Honestly the tasting pattern is the same. But it takes a different skill to get through the alcohol. With the intensity of the proof, at first I feel like the gasoline needs to clear before I can get inside of it. With wine, you let it sit for just a moment, so the musty smell can lift. But here I need to really work through it slowly.
Right, which is why I poured us a palate warmer to get us going, that 94-proof Elijah Craig Toasted Barrel. Still it’s quite a jump up to the Redwood’s 110 proof. When I taste with people who are very new to whiskey they often say at first that all they can taste is alcohol, while I don’t taste it much, if at all. But that’s only because I’m acclimated to how a 110 proof bourbon tends to arrive.
It’s training, like anything else. People at work will approach me as if I’m an expert on wine, which I’m not. I just know a bit about it because I work with it and I’m interested in it.
Well, you don’t have a degree or something like that, but you’ve been doing it for quite a while so you have an experienced palate.
Right. So when someone new at work asks me, Where do you start? It’s such a big vast world. I say yes, it’s intimidating, and I’m intimidated by it. Just start tasting wine. That’s it. Every single day, you have free reign at this restaurant, nobody’s going to get mad at you if you pour a little bit of three wines and taste them. And everyday you do this, say what’s different. Why is a Pinot Noir different from a Gamay, different from a Pinot Denise. Where are they coming from? Sicily, Loire Valley, Rhone. Notice the patterns.
Just start with three wines you know nothing about and ask, What’s this grape? Pinot Denise. Weird grape, I’ve never heard of it before. Oh, it’s an indigenous red grape from the Loire Valley. Cool. What else is from Loire Valley? Chenin Blanc, Sauvignon Blanc. Where is Loire Valley? It’s here. If you go a little bit up here it’s Champagne. What’s Champagne? What is sparkling wine? There’s a thread to how you learn about things. People look at it too broadly at first. You can focus in on just one wine, and let that wine lead you where you want to go.
I recently did a post on a Japanese whiskey, Nikka’s Yoichi Single Malt, which is actually Japanese, not scotch imported to Japan to be aged and blended there. And the next day I did a post on a scotch, a 20-year Tamdhu, from Scotland’s northern Speyside region. And these two whiskies back to back had me thinking about terroir in relation to my palate. Most of what I drink is bourbon, then rye. So I have a harder time parsing out a Japanese whisky or a scotch. Whereas with a bourbon or rye, I can understand what I’m tasting and put it into words much faster.
Terroir as a concept is a relatively new consideration in whiskey, as compared to the wine world. But its impact has become very evident as I’ve continued to pay attention to it. Woodinville bourbons, for example, are so clearly a product of their distillery being situated in a heavily forested wine country, where the air is so fragrant, and so their open-air fermenting vats are taking in all that fragrant bacteria. Or places like Home Base Spirits and Dry Diggings Distillery, where they’re quite consciously working to figure out what is specific to the northern California terroir. What is a northern California bourbon profile, as compared to a Kentucky or Indiana profile?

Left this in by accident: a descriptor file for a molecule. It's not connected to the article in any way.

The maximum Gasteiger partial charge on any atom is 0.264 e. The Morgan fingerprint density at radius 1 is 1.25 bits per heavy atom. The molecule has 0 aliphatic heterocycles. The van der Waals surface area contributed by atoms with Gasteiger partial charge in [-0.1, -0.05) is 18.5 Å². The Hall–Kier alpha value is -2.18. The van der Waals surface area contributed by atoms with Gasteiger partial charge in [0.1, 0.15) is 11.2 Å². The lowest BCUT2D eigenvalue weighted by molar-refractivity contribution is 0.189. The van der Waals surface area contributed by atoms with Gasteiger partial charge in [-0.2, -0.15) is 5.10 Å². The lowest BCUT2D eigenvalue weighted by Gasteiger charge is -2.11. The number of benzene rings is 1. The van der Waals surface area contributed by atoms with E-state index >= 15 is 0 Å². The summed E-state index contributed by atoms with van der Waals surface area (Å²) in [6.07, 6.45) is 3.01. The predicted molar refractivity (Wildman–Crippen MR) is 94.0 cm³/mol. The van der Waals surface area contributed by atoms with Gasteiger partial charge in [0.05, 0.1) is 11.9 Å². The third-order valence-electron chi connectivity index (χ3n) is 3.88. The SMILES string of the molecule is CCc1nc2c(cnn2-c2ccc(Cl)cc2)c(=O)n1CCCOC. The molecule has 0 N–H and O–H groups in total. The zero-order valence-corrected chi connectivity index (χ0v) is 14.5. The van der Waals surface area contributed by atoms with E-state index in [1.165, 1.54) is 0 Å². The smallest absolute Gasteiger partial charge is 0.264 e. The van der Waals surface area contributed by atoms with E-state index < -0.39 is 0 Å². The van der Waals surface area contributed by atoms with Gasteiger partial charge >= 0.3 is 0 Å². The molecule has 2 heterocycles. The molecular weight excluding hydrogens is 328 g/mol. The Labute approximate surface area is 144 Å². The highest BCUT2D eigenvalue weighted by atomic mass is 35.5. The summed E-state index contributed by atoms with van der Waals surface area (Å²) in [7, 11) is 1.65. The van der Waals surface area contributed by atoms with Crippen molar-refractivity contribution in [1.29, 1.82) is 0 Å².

And they’re doing it! Having grown up here, I can actually taste it. Their whiskeys conjure very clear memories for me, very quickly. Memories of playing in fields of tall dry grasses when I was a kid. Climbing oak trees in Fall versus Spring. Dry granite on a hike in the Sierra Nevadas versus wet granite when I used to swim in the American river up toward Tahoe.
I imagine it’s the same with wine, except that since terroir has been a part of the wine conversation for so much longer, the awareness of regionality by wine fans is much more detailed. Like Côte du Rhône. That’s the only “du Rhône” I used to see. Now I see This And That du Rhône, all these little sub-regions.
It’s all legally defined, with the AOC laws, the appellation d’origine contrôlée. If you want to call your wine an AOC Rhône wine, you have to use specific grapes.
Just the grapes? Or do you have to physically be in that region?
Both. So in northern Rhône the main grape is Syrah, and in southern Rhône it’s Grenache. Both regions use both those grapes, and others, of course. But if you know it’s a Rhône wine, it’s hotter in that region, the grapes have thicker skin so you get bolder, more tannic, higher alcohol lines, and lots of pepper. And when it’s Grenache specifically you’ll get a little more raspberry jam thrown in. That’s classically what you get. But with natural wines, where they throw the rules out the window, they’re like, Ha ha, you thought you knew what this Rhône was going to taste like but it doesn’t!
And why is that?